or utterance means. I suspect that’s how most people who have never formally studied meaning see
things. But professionals who develop technical theories of meaning almost to a person make the
same assumption. Linguists try to come up with the categories or logical symbols or descriptions
that can aptly describe what it is that words and utterances mean.

But the thing or event or idea that language refers to doesn’t quite capture the entirety of what goes
on when people understand that word or phrase or sentence. The way that you understand freckle-face
and red-hat – the processes that you go through to get from the words to a mental simulation of the
person referred to – are different. It’s true that you can come to the same endstate in the different
ways – the same puzzle can be cut into different pieces. But you have different experiences of
getting there. This means that your subjective experience will be different – in one case, you might
experience a simulation of the guy having the different properties that he’s being referred to in terms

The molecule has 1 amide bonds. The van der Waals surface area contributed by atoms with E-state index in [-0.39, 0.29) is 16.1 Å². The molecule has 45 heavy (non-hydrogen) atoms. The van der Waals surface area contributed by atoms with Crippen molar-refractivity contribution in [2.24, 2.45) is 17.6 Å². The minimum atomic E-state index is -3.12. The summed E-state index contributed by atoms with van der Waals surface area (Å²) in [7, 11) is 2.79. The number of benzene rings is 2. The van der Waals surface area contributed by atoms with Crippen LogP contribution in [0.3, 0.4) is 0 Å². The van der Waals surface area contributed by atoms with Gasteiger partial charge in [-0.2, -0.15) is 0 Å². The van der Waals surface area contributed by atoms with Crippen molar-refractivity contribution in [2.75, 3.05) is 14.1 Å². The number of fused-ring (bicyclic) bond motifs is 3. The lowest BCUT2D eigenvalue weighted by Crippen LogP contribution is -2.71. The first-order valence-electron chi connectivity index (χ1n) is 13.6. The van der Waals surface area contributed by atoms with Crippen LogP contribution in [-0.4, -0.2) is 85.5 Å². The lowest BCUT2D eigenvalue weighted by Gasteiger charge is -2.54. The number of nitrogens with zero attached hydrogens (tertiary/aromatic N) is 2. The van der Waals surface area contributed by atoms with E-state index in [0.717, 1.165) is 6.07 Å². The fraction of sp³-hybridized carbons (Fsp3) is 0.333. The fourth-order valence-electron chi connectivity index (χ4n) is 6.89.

of. You might be more likely later to remember him having those properties. And you might make
different inferences based on those properties (like about his race, or the weather, or what college he
went to).

In other words, maybe what does X mean is the wrong question, or at best maybe it’s only part of the
question. Perhaps the real question is what are the understanding processes that X invokes? Or, to return to
the puzzle analogy, it might be that how you ultimately interpret what the puzzle looks like is only
part of the story. How you put the pieces together, and what steps you go through once you’ve
assembled it may be equally important. And when you think about it, if the picture on the front were
the only interesting part about a puzzle, then you’d never bother to open the box in the first place.


	
  	
  	
  	
  	
  	
  	
  	
  	
  	
  	
  	
  	
  	
  	
  	
  	
  	
  	
  	
  	
  	
  	
  	
  	
  	
  	
  	
  	
  	
  	
  	
  	
  	
  	
  	
  	
  	
  	
  	
  	
  	
  	
  	
  	
  	
  	
  	
  	
  	
  	
  	
  	
  	
  	
  	
  
1
          Trueswell, Tanenhaus, & Garnsey (1994)
2
          Altmann & Kamide (1999)
3
          Zwaan & Taylor (2006)
4
          Taylor et al. (2008)
5
          Zwaan et al. (2002)
6
          Townsend & Bever (2001), Zwaan & Taylor (2006)
7
          Kaup, Yaxley, Madden, Zwaan, & Lüdtke (2007)
8
          Giora et al. (2004)
9
          Kaup, Luedke, & Zwaan (2006)